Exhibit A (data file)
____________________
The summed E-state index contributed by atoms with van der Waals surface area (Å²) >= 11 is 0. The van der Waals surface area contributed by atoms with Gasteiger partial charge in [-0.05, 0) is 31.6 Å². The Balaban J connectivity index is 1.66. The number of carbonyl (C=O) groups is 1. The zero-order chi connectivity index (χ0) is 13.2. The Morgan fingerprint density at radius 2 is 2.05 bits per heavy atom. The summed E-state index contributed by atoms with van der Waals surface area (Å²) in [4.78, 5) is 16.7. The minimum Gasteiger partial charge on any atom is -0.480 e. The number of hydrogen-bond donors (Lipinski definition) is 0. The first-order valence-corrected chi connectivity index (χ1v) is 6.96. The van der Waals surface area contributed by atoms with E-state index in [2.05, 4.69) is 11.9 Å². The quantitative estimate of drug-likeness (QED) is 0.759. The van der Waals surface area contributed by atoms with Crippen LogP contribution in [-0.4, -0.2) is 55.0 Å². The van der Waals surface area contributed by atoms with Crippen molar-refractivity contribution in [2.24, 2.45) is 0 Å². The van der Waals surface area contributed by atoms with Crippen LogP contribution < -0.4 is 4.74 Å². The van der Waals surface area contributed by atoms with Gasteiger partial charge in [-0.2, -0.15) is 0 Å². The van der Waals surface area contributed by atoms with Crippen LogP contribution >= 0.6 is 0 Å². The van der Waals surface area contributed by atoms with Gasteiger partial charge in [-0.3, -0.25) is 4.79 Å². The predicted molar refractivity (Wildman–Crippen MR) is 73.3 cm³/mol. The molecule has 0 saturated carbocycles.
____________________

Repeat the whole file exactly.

The summed E-state index contributed by atoms with van der Waals surface area (Å²) >= 11 is 0. The van der Waals surface area contributed by atoms with Gasteiger partial charge in [-0.05, 0) is 31.6 Å². The Balaban J connectivity index is 1.66. The number of carbonyl (C=O) groups is 1. The zero-order chi connectivity index (χ0) is 13.2. The Morgan fingerprint density at radius 2 is 2.05 bits per heavy atom. The summed E-state index contributed by atoms with van der Waals surface area (Å²) in [4.78, 5) is 16.7. The minimum Gasteiger partial charge on any atom is -0.480 e. The number of hydrogen-bond donors (Lipinski definition) is 0. The first-order valence-corrected chi connectivity index (χ1v) is 6.96. The van der Waals surface area contributed by atoms with E-state index in [2.05, 4.69) is 11.9 Å². The quantitative estimate of drug-likeness (QED) is 0.759. The van der Waals surface area contributed by atoms with Crippen LogP contribution in [-0.4, -0.2) is 55.0 Å². The van der Waals surface area contributed by atoms with Crippen molar-refractivity contribution in [2.24, 2.45) is 0 Å². The van der Waals surface area contributed by atoms with Crippen LogP contribution < -0.4 is 4.74 Å². The van der Waals surface area contributed by atoms with Gasteiger partial charge in [-0.2, -0.15) is 0 Å². The van der Waals surface area contributed by atoms with Crippen LogP contribution >= 0.6 is 0 Å². The van der Waals surface area contributed by atoms with Gasteiger partial charge in [-0.3, -0.25) is 4.79 Å². The predicted molar refractivity (Wildman–Crippen MR) is 73.3 cm³/mol. The molecule has 0 saturated carbocycles.